Europe is sick. And all the pomp and ceremony of the signing of the Constitution held at the Campidoglio, Rome’s historic city hall, on October 29th did nothing to help matters.
The tragedy of the European Union: 12 years of stalemate
Yes, postponing the European Parliament’s vote of confidence on the Barroso Commission was a victory for the only democratically elected organ of the European Union. However, it is nonetheless important to keep sight of the truth and recognise that what happened in Strasbourg is simply the umpteenth example of stalemate for the European project which has found it difficult to move forward for a good 12 years. The roots of all the great European successes of the last few years (and in particular the euro and enlargement) lie in the 1992 Maastricht Treaty during a sadly short-lived outburst of political farsightedness. Maastricht was, in this sense, a political anomaly brought about by the end of the Cold War, which obliged Europe to come up with a new vision for itself in the changed political climate.
We always have to agree…
‘Après ça, le déluge!’ as the French would say. The 1997 Amsterdam Treaty was lightweight; the 2000 Nice Treaty was laboriously negotiated behind closed doors and then suddenly disowned by its own creators. The Constitutional Treaty, which has just been signed, was only brought to a successful conclusion after months of intense bargaining between member states (behind closed doors of course), but its ratification risks failure if just one state – possibly France – rejects it in a referendum.
And that’s not all. The future President of the Commission, José Barroso from Portugal, was chosen through an unnecessarily complicated, slow and entirely unclear process due to the need to find a compromise candidate. The only merit of his being chosen as the ‘lowest common denominator’ was that it brought everyone to an agreement - everyone, that is, except the European Parliament which has forced him to reshuffle his Commission. A Commission which, don’t forget, was chosen by Heads of State and Government and not by Barosso himself as would be the case in any other self-respecting democratic system.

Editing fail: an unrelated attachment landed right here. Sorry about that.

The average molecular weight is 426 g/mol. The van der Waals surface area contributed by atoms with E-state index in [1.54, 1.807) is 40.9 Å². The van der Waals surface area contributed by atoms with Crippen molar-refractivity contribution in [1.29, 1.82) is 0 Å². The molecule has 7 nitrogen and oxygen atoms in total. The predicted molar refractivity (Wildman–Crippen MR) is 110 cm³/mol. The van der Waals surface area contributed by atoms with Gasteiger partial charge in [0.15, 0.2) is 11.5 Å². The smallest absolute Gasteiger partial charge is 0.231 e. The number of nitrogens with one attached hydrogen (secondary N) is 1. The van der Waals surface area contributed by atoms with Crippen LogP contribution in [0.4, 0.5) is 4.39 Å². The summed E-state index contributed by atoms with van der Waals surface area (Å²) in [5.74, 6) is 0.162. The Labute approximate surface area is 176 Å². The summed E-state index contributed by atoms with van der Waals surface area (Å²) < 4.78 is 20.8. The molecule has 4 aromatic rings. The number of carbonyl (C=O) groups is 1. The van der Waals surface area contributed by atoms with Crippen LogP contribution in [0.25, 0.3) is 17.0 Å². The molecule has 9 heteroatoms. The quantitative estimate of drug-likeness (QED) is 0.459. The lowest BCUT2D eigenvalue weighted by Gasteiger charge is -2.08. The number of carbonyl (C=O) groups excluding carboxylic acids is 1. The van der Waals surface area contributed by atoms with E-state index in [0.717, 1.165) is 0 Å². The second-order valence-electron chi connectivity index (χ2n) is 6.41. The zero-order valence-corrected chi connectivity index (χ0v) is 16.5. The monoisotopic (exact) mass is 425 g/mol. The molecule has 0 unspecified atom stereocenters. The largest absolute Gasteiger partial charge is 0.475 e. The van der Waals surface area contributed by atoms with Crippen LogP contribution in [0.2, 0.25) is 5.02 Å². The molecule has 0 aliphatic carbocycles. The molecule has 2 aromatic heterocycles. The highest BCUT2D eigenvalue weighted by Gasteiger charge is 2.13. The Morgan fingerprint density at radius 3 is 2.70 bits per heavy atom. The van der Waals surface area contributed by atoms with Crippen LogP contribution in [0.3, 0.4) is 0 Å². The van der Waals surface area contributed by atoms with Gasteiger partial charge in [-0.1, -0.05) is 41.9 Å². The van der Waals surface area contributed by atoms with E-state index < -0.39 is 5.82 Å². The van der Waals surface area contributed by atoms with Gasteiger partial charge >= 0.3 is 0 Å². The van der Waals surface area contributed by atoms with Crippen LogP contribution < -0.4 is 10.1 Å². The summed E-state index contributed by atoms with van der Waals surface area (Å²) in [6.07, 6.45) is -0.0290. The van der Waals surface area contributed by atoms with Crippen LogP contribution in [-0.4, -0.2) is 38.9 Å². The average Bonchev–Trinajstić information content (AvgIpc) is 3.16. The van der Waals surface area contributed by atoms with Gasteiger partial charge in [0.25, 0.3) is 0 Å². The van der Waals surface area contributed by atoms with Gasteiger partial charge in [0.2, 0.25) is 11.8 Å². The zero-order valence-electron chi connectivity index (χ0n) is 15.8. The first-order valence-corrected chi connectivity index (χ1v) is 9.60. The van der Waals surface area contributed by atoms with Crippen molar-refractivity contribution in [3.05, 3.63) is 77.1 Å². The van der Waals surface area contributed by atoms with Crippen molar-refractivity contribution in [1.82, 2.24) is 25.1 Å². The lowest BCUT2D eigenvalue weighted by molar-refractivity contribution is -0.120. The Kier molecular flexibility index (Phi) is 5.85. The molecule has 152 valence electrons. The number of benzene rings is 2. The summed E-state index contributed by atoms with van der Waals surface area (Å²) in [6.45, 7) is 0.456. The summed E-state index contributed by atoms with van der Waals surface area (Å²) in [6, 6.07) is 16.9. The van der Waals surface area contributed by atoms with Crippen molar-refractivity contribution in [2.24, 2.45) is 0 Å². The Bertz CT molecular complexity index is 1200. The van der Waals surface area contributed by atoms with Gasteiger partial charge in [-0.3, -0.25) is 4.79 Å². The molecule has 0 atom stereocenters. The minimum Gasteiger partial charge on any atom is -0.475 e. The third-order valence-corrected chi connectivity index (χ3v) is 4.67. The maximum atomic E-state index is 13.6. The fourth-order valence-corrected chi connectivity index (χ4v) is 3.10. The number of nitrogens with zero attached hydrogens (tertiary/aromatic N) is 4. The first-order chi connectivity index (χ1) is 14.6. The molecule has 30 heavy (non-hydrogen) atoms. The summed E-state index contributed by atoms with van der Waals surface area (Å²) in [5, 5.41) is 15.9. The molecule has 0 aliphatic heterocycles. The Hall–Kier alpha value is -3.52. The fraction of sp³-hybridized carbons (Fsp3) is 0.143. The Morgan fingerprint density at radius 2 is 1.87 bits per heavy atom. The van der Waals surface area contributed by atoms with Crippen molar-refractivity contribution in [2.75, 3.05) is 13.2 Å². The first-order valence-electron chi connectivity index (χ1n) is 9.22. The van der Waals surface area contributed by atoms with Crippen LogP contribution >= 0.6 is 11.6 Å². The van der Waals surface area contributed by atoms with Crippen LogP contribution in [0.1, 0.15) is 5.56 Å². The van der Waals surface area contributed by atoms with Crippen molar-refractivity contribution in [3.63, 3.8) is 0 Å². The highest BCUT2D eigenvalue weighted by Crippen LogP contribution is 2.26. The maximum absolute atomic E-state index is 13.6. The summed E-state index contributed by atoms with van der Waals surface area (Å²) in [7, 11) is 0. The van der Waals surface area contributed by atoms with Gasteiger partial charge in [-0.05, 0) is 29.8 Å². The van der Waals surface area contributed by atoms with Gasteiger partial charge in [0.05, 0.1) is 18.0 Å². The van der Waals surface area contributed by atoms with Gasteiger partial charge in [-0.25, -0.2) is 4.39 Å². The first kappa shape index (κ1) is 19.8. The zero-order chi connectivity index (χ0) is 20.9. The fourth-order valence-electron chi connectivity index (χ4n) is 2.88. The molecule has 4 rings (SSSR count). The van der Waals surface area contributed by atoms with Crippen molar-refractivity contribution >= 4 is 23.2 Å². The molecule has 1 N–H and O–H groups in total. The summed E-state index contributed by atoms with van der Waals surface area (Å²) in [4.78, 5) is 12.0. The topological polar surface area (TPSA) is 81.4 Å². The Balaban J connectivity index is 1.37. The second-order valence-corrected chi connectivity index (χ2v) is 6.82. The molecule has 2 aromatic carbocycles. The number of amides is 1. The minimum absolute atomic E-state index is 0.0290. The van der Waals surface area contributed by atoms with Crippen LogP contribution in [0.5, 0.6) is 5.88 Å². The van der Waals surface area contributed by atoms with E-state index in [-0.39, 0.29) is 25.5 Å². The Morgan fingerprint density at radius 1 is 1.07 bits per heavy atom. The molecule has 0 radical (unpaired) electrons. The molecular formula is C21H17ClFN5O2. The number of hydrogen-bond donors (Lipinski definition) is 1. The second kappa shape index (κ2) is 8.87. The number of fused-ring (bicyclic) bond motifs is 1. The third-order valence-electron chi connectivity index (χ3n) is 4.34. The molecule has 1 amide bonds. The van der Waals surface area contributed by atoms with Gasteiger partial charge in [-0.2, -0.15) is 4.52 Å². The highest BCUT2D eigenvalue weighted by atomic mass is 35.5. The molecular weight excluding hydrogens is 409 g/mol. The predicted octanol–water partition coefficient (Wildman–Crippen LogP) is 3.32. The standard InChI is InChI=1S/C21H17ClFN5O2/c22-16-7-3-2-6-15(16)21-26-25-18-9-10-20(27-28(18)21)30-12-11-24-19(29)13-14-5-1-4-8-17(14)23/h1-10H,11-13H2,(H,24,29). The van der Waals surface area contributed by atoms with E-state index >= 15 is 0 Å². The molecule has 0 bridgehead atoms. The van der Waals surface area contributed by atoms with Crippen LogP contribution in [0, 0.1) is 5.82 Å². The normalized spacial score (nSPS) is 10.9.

Europe deserves better
But Europe deserves better than this. The challenges of globalisation, the Middle East crisis, and an economy which is stagnating require a far more agile, efficient and democratic European Union. In other words, a more federal Europe. Hence café babel’s decision to hold the debate: “Is European federalism dead?”. At first, putting the idea of a federal Europe at the heart of public debate appears provocative. In an era of pragmatism, a return to realpolitik and national self-interest, federalism would seem increasingly to be an unrealisable dream.
Almost 50 years have passed since the Treaty of Rome when, by paving the way towards economic European integration, full political integration of the Old Continent was predicted. The promise made in Rome was for a united Europe steeped in democracy at all levels of government. Today we are frighteningly far from those initial aims, even if economic integration is now nearly complete with the single market, the euro, freedom of movement of citizens and the commercial law which is now imposed on national legislation.
A federal Europe means first and foremost a political arena equipped with its own media, political parties, trade unions and transnational organisations. This is why we have brought together political leaders, such as the former Polish dissident Bronislaw Geremek; journalists, like Michel Theys; protagonists of federalism, like Spinelli’s old right-hand-man Virgilio Dastoli; researchers and businessmen, like Bruno Bondulle. In the debate, they will be addressing the thorny question of the construction of a transnational democracy: no taboos, no entrenched positions.
The time is ripe for federalism. See you in Brussels on November 10th.